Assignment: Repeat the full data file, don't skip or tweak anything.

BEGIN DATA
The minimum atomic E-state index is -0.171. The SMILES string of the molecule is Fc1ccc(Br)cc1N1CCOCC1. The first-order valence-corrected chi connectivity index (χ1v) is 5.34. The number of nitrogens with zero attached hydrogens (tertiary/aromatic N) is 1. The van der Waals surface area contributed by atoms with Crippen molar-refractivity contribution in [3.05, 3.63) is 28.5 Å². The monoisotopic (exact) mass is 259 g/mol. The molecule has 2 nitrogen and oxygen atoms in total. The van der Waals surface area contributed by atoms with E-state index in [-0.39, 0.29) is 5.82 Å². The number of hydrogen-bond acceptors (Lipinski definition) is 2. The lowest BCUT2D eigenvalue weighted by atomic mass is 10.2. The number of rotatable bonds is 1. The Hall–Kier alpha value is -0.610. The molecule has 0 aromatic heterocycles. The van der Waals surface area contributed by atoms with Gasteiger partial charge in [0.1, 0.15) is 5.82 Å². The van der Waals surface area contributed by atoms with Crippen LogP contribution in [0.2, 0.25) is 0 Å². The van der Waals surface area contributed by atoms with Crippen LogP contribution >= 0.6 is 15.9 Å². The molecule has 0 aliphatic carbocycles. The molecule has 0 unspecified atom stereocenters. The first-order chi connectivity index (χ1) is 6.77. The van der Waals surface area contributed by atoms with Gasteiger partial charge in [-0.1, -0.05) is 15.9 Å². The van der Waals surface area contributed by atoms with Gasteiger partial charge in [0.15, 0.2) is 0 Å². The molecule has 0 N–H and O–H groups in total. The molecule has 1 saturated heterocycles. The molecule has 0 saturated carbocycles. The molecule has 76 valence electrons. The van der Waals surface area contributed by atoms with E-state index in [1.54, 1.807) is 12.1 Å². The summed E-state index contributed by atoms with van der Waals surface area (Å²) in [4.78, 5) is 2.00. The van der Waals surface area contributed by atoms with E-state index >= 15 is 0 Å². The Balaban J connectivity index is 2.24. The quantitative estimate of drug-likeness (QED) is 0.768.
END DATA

The minimum atomic E-state index is -0.171. The SMILES string of the molecule is Fc1ccc(Br)cc1N1CCOCC1. The first-order valence-corrected chi connectivity index (χ1v) is 5.34. The number of nitrogens with zero attached hydrogens (tertiary/aromatic N) is 1. The van der Waals surface area contributed by atoms with Crippen molar-refractivity contribution in [3.05, 3.63) is 28.5 Å². The monoisotopic (exact) mass is 259 g/mol. The molecule has 2 nitrogen and oxygen atoms in total. The van der Waals surface area contributed by atoms with E-state index in [-0.39, 0.29) is 5.82 Å². The number of hydrogen-bond acceptors (Lipinski definition) is 2. The lowest BCUT2D eigenvalue weighted by atomic mass is 10.2. The number of rotatable bonds is 1. The Hall–Kier alpha value is -0.610. The molecule has 0 aromatic heterocycles. The van der Waals surface area contributed by atoms with Gasteiger partial charge in [0.1, 0.15) is 5.82 Å². The van der Waals surface area contributed by atoms with Crippen LogP contribution in [0.2, 0.25) is 0 Å². The van der Waals surface area contributed by atoms with Crippen LogP contribution >= 0.6 is 15.9 Å². The molecule has 0 aliphatic carbocycles. The molecule has 0 unspecified atom stereocenters. The first-order chi connectivity index (χ1) is 6.77. The van der Waals surface area contributed by atoms with Gasteiger partial charge in [-0.1, -0.05) is 15.9 Å². The van der Waals surface area contributed by atoms with Gasteiger partial charge in [0.15, 0.2) is 0 Å². The molecule has 0 N–H and O–H groups in total. The molecule has 1 saturated heterocycles. The molecule has 0 saturated carbocycles. The molecule has 76 valence electrons. The van der Waals surface area contributed by atoms with E-state index in [1.54, 1.807) is 12.1 Å². The summed E-state index contributed by atoms with van der Waals surface area (Å²) in [4.78, 5) is 2.00. The van der Waals surface area contributed by atoms with E-state index >= 15 is 0 Å². The Balaban J connectivity index is 2.24. The quantitative estimate of drug-likeness (QED) is 0.768.